Treated like a slave

Zarifa had never felt heard before she came to Hagar. She was married at a young age to a man with an abusive family, but like many girls her age, she really just wanted to go to school. She wanted to get a job. She wanted to live safely and independently as someone with agency and control over her own life.

Her husband beat her, and she watched as his brother beat their mother. Zarifa was devastated when the same woman who had endured years of beating from the men in her family attacked her while she was pregnant and killed the baby. She experienced unimagineable pain when her brother-in-law beat her son to death with the butt of a gun, and another brother-in-law beat her youngest daughter to death. She watched her children suffer at the hands of people who were supposed to take care of her. Zarifa heard their cries, and felt their pain, in ways that no one had ever been able to feel hers.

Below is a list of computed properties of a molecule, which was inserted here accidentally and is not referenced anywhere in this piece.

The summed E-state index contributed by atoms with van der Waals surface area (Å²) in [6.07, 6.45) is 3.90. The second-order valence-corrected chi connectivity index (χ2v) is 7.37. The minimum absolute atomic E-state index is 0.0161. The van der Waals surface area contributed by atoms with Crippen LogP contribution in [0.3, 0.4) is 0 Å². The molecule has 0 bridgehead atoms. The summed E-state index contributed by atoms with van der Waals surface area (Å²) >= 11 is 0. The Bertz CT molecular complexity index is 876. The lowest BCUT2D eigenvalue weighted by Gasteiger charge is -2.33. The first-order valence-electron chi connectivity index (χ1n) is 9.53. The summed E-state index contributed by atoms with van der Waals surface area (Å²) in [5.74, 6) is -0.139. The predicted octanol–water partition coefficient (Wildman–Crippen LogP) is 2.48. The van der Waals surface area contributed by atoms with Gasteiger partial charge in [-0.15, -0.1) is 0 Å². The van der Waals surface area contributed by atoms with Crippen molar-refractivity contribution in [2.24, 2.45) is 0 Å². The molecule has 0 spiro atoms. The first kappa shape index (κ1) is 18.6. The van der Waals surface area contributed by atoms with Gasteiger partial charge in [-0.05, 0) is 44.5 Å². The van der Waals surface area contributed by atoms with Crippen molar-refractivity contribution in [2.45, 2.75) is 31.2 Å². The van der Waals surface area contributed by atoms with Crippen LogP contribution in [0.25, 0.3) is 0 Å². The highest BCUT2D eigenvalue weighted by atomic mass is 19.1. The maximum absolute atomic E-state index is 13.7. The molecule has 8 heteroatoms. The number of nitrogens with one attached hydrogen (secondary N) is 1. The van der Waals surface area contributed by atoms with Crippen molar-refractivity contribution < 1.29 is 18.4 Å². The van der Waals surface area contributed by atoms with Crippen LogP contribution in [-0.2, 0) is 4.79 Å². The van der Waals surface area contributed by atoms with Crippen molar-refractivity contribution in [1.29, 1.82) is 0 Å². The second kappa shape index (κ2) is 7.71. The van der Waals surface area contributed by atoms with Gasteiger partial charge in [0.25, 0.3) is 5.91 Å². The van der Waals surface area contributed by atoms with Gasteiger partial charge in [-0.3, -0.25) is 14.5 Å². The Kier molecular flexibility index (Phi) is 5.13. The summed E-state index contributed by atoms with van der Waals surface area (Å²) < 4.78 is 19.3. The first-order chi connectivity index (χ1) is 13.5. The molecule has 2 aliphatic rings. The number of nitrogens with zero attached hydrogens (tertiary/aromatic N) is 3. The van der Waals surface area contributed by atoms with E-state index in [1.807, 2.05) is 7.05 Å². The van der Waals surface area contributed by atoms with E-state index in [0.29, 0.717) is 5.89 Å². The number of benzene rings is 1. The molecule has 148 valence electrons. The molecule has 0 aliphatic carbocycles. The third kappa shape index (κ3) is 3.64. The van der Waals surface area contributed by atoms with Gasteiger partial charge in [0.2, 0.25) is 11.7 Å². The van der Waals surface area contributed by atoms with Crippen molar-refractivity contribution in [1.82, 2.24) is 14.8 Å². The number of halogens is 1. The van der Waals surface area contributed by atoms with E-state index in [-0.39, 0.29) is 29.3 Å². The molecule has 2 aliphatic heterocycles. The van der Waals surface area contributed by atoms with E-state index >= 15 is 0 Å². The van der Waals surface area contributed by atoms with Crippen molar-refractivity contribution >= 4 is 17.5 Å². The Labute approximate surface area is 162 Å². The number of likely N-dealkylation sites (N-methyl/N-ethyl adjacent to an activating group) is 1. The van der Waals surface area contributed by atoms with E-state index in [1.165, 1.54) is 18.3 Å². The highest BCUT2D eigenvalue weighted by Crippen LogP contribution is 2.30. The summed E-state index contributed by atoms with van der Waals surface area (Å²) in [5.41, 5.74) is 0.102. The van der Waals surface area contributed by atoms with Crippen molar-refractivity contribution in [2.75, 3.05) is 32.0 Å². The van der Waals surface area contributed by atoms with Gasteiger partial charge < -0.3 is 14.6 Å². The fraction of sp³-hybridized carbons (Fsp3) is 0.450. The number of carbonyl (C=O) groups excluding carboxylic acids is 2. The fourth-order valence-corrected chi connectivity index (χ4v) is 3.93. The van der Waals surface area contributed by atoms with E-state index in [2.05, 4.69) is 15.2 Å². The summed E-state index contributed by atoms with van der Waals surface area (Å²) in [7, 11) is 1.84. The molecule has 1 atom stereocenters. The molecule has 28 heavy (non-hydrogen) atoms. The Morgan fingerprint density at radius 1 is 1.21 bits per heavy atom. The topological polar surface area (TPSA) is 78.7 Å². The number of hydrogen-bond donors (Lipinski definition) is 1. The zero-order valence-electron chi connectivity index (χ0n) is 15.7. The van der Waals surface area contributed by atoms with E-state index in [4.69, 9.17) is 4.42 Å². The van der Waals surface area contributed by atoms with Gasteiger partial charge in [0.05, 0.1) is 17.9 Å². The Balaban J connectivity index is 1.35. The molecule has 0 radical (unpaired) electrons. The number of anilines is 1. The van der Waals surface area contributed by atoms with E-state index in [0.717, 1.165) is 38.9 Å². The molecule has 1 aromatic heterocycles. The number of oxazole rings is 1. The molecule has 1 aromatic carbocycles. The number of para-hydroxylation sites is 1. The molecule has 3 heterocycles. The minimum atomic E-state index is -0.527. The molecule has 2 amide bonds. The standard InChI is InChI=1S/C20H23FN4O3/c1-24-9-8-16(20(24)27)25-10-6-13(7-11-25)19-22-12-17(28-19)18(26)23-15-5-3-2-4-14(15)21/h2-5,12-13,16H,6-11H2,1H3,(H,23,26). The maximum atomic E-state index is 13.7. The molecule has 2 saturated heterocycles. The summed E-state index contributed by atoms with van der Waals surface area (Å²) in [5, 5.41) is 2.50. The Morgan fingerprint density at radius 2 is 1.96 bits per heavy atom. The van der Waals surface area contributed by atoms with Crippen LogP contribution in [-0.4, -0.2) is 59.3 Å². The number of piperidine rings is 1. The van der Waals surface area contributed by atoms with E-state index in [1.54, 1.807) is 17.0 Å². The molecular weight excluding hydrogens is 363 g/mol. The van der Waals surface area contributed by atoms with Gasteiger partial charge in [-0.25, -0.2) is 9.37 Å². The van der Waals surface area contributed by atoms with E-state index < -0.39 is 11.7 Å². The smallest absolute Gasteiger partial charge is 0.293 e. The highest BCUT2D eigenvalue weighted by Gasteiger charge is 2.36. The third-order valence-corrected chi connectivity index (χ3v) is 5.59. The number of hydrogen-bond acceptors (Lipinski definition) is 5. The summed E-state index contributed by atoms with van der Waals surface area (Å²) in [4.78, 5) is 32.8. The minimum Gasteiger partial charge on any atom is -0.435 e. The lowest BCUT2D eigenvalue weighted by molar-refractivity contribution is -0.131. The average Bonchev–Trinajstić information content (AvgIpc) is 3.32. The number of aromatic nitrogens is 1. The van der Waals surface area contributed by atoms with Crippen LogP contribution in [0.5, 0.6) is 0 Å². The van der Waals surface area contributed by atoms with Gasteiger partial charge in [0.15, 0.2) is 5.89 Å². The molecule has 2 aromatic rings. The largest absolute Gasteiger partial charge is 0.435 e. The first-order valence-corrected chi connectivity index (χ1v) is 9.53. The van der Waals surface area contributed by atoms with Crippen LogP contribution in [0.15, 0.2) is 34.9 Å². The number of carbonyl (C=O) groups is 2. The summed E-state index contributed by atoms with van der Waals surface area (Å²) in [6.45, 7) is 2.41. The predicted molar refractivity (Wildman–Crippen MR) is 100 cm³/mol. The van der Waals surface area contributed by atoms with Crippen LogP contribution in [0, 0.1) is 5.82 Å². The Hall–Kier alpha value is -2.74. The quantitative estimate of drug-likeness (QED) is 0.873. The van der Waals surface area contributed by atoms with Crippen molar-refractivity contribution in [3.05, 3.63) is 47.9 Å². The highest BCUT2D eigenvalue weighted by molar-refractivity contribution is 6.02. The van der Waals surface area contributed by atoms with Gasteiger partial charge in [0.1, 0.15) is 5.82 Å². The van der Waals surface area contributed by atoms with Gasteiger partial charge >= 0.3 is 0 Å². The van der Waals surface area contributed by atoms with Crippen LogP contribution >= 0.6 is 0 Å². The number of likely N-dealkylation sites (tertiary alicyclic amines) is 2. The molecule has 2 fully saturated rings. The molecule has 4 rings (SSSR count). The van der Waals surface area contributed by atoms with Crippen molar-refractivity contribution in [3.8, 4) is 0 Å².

A neighbour found out what had happened to Zarifa and offered her a home with the promise of living like sisters. But from the moment she arrived, she was treated “like a slave.” Zarifa was overworked and uncared for, and described her time with her neighbour as prison-like. One day, when no one was watching, Zarifa escaped. She encountered the Human Rights Commission through the kindness of a stranger and eventually was directed to a Hagar shelter where she found her first safe place to live.

When she arrived, she didn’t speak. “All I felt was pain and emptiness. I was so ashamed of what had happened to me. And I hated myself for it.”

As Zarifa stayed at the shelter and became a part of Hagar’s Economic Empowerment programme. There, she received training on skills for employment like teamwork, problem-solving and self-management. When she was finished she got a job at a local milk and cheese factory.

“I realise now that I don’t have to hate myself because of what happened to me, that it’s alright for me to heal and it’s alright for me to begin again. A good life is all I’ve ever really wanted.”

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